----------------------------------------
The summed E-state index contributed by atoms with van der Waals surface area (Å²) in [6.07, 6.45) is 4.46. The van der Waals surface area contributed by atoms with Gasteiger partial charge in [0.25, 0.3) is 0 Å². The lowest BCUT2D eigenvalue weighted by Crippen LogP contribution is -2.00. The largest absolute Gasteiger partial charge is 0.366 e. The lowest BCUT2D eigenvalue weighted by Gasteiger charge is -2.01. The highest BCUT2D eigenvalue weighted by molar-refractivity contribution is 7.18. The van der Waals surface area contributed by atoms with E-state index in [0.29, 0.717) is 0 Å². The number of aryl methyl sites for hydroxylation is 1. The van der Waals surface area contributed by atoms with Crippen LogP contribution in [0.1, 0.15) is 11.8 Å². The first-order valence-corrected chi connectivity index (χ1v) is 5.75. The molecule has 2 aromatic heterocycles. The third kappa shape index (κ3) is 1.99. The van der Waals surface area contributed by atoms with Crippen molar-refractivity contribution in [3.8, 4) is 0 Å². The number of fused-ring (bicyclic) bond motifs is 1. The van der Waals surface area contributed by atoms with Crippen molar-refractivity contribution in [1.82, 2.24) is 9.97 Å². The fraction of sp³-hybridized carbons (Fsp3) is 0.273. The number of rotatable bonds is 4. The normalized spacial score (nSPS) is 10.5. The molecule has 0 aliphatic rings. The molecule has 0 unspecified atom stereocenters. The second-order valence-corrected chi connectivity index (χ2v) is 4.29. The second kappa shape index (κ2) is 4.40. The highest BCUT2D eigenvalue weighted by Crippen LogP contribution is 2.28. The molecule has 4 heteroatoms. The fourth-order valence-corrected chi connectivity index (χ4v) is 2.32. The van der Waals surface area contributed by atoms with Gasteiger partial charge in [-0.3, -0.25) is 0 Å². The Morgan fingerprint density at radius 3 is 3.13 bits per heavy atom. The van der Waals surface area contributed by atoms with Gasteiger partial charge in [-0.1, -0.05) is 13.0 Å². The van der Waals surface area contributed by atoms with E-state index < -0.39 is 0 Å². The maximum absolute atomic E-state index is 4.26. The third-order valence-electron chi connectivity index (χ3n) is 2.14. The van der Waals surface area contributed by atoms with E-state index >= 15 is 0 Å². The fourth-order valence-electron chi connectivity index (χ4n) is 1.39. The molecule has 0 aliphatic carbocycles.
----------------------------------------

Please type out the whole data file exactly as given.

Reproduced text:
The summed E-state index contributed by atoms with van der Waals surface area (Å²) in [6.07, 6.45) is 4.46. The van der Waals surface area contributed by atoms with Gasteiger partial charge in [0.25, 0.3) is 0 Å². The lowest BCUT2D eigenvalue weighted by Crippen LogP contribution is -2.00. The largest absolute Gasteiger partial charge is 0.366 e. The lowest BCUT2D eigenvalue weighted by Gasteiger charge is -2.01. The highest BCUT2D eigenvalue weighted by molar-refractivity contribution is 7.18. The van der Waals surface area contributed by atoms with E-state index in [0.29, 0.717) is 0 Å². The number of aryl methyl sites for hydroxylation is 1. The van der Waals surface area contributed by atoms with Crippen LogP contribution in [0.1, 0.15) is 11.8 Å². The first-order valence-corrected chi connectivity index (χ1v) is 5.75. The molecule has 2 aromatic heterocycles. The third kappa shape index (κ3) is 1.99. The van der Waals surface area contributed by atoms with Crippen molar-refractivity contribution in [3.8, 4) is 0 Å². The number of fused-ring (bicyclic) bond motifs is 1. The van der Waals surface area contributed by atoms with Crippen molar-refractivity contribution in [1.82, 2.24) is 9.97 Å². The fraction of sp³-hybridized carbons (Fsp3) is 0.273. The number of rotatable bonds is 4. The normalized spacial score (nSPS) is 10.5. The molecule has 0 aliphatic rings. The molecule has 0 unspecified atom stereocenters. The second-order valence-corrected chi connectivity index (χ2v) is 4.29. The second kappa shape index (κ2) is 4.40. The highest BCUT2D eigenvalue weighted by Crippen LogP contribution is 2.28. The molecule has 4 heteroatoms. The fourth-order valence-corrected chi connectivity index (χ4v) is 2.32. The van der Waals surface area contributed by atoms with Gasteiger partial charge in [-0.3, -0.25) is 0 Å². The Morgan fingerprint density at radius 3 is 3.13 bits per heavy atom. The van der Waals surface area contributed by atoms with Gasteiger partial charge in [-0.1, -0.05) is 13.0 Å². The van der Waals surface area contributed by atoms with E-state index < -0.39 is 0 Å². The maximum absolute atomic E-state index is 4.26. The third-order valence-electron chi connectivity index (χ3n) is 2.14. The van der Waals surface area contributed by atoms with E-state index >= 15 is 0 Å². The fourth-order valence-electron chi connectivity index (χ4n) is 1.39. The molecule has 0 aliphatic carbocycles.